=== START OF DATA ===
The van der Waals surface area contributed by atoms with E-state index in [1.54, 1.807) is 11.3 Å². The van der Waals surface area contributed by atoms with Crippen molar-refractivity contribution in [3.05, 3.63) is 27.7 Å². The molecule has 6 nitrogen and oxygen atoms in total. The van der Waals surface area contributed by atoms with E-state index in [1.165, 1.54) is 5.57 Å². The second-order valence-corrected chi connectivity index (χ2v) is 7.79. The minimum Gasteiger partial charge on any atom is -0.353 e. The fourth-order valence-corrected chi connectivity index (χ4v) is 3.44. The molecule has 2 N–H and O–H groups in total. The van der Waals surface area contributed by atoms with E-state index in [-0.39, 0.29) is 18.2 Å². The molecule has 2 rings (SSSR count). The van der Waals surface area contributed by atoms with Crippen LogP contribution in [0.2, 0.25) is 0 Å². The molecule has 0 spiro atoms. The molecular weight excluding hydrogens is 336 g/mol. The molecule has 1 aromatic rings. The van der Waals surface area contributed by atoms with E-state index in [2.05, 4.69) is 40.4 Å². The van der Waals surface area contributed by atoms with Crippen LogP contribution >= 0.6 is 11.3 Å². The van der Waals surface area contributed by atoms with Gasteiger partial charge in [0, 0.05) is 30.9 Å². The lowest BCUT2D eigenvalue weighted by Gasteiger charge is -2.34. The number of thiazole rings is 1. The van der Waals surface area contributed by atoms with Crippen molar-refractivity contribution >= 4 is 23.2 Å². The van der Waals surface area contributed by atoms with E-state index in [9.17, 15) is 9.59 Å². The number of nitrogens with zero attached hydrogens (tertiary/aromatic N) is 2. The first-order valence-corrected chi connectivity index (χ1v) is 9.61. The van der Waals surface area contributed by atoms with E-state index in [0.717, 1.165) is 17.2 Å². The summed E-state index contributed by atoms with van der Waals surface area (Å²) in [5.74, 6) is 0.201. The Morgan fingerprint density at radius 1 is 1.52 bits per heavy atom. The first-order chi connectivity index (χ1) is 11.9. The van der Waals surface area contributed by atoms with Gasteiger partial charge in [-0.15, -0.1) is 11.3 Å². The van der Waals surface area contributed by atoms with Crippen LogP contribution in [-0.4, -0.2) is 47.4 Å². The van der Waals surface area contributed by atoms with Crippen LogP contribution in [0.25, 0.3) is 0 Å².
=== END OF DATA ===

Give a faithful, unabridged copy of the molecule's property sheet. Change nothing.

The van der Waals surface area contributed by atoms with E-state index in [1.54, 1.807) is 11.3 Å². The van der Waals surface area contributed by atoms with Crippen molar-refractivity contribution in [3.05, 3.63) is 27.7 Å². The molecule has 6 nitrogen and oxygen atoms in total. The van der Waals surface area contributed by atoms with E-state index in [1.165, 1.54) is 5.57 Å². The second-order valence-corrected chi connectivity index (χ2v) is 7.79. The minimum Gasteiger partial charge on any atom is -0.353 e. The fourth-order valence-corrected chi connectivity index (χ4v) is 3.44. The molecule has 2 N–H and O–H groups in total. The van der Waals surface area contributed by atoms with E-state index in [-0.39, 0.29) is 18.2 Å². The molecule has 2 rings (SSSR count). The van der Waals surface area contributed by atoms with Crippen LogP contribution in [0.2, 0.25) is 0 Å². The molecule has 0 spiro atoms. The molecular weight excluding hydrogens is 336 g/mol. The molecule has 1 aromatic rings. The van der Waals surface area contributed by atoms with E-state index in [2.05, 4.69) is 40.4 Å². The van der Waals surface area contributed by atoms with Crippen LogP contribution >= 0.6 is 11.3 Å². The van der Waals surface area contributed by atoms with Gasteiger partial charge in [0, 0.05) is 30.9 Å². The lowest BCUT2D eigenvalue weighted by Gasteiger charge is -2.34. The number of thiazole rings is 1. The van der Waals surface area contributed by atoms with Crippen molar-refractivity contribution >= 4 is 23.2 Å². The van der Waals surface area contributed by atoms with E-state index in [9.17, 15) is 9.59 Å². The number of nitrogens with zero attached hydrogens (tertiary/aromatic N) is 2. The first-order valence-corrected chi connectivity index (χ1v) is 9.61. The van der Waals surface area contributed by atoms with E-state index in [0.717, 1.165) is 17.2 Å². The summed E-state index contributed by atoms with van der Waals surface area (Å²) in [5.74, 6) is 0.201. The Morgan fingerprint density at radius 1 is 1.52 bits per heavy atom. The first-order chi connectivity index (χ1) is 11.9. The van der Waals surface area contributed by atoms with Gasteiger partial charge in [-0.15, -0.1) is 11.3 Å². The van der Waals surface area contributed by atoms with Crippen LogP contribution in [-0.4, -0.2) is 47.4 Å². The van der Waals surface area contributed by atoms with Crippen LogP contribution in [0.25, 0.3) is 0 Å².